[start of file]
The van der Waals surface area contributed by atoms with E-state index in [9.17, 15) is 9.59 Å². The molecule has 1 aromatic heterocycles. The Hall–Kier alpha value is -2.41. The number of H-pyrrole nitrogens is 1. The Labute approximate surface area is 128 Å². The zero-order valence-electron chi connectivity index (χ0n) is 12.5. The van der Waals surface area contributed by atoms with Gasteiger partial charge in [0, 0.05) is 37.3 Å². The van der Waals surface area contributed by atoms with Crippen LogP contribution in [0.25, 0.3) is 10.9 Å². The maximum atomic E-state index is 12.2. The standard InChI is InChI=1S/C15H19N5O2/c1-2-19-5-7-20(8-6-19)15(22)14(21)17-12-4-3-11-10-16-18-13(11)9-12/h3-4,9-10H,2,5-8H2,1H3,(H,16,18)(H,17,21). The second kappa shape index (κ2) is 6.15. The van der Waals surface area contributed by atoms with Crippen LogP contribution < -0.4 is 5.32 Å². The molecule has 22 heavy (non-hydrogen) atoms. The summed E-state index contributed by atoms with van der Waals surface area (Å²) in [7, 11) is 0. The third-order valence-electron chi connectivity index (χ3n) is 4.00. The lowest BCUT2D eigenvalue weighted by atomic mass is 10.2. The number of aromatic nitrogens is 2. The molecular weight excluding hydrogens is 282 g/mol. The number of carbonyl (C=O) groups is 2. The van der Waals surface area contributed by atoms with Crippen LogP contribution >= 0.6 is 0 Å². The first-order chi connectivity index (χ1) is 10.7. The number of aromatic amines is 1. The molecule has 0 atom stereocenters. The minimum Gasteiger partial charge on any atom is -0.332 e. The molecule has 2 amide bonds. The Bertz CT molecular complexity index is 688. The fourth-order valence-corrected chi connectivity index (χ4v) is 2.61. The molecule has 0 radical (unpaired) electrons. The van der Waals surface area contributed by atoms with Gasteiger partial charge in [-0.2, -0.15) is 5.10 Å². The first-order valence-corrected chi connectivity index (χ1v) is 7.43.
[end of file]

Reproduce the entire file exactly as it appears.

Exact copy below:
The van der Waals surface area contributed by atoms with E-state index in [9.17, 15) is 9.59 Å². The molecule has 1 aromatic heterocycles. The Hall–Kier alpha value is -2.41. The number of H-pyrrole nitrogens is 1. The Labute approximate surface area is 128 Å². The zero-order valence-electron chi connectivity index (χ0n) is 12.5. The van der Waals surface area contributed by atoms with Gasteiger partial charge in [0, 0.05) is 37.3 Å². The van der Waals surface area contributed by atoms with Crippen LogP contribution in [0.25, 0.3) is 10.9 Å². The maximum atomic E-state index is 12.2. The standard InChI is InChI=1S/C15H19N5O2/c1-2-19-5-7-20(8-6-19)15(22)14(21)17-12-4-3-11-10-16-18-13(11)9-12/h3-4,9-10H,2,5-8H2,1H3,(H,16,18)(H,17,21). The second kappa shape index (κ2) is 6.15. The van der Waals surface area contributed by atoms with Crippen LogP contribution < -0.4 is 5.32 Å². The molecule has 22 heavy (non-hydrogen) atoms. The summed E-state index contributed by atoms with van der Waals surface area (Å²) in [7, 11) is 0. The third-order valence-electron chi connectivity index (χ3n) is 4.00. The lowest BCUT2D eigenvalue weighted by atomic mass is 10.2. The number of aromatic nitrogens is 2. The molecular weight excluding hydrogens is 282 g/mol. The number of carbonyl (C=O) groups is 2. The van der Waals surface area contributed by atoms with Crippen LogP contribution >= 0.6 is 0 Å². The first-order chi connectivity index (χ1) is 10.7. The number of aromatic amines is 1. The molecule has 0 atom stereocenters. The minimum Gasteiger partial charge on any atom is -0.332 e. The molecule has 2 amide bonds. The Bertz CT molecular complexity index is 688. The fourth-order valence-corrected chi connectivity index (χ4v) is 2.61. The molecule has 0 radical (unpaired) electrons. The van der Waals surface area contributed by atoms with Gasteiger partial charge in [-0.2, -0.15) is 5.10 Å². The first-order valence-corrected chi connectivity index (χ1v) is 7.43.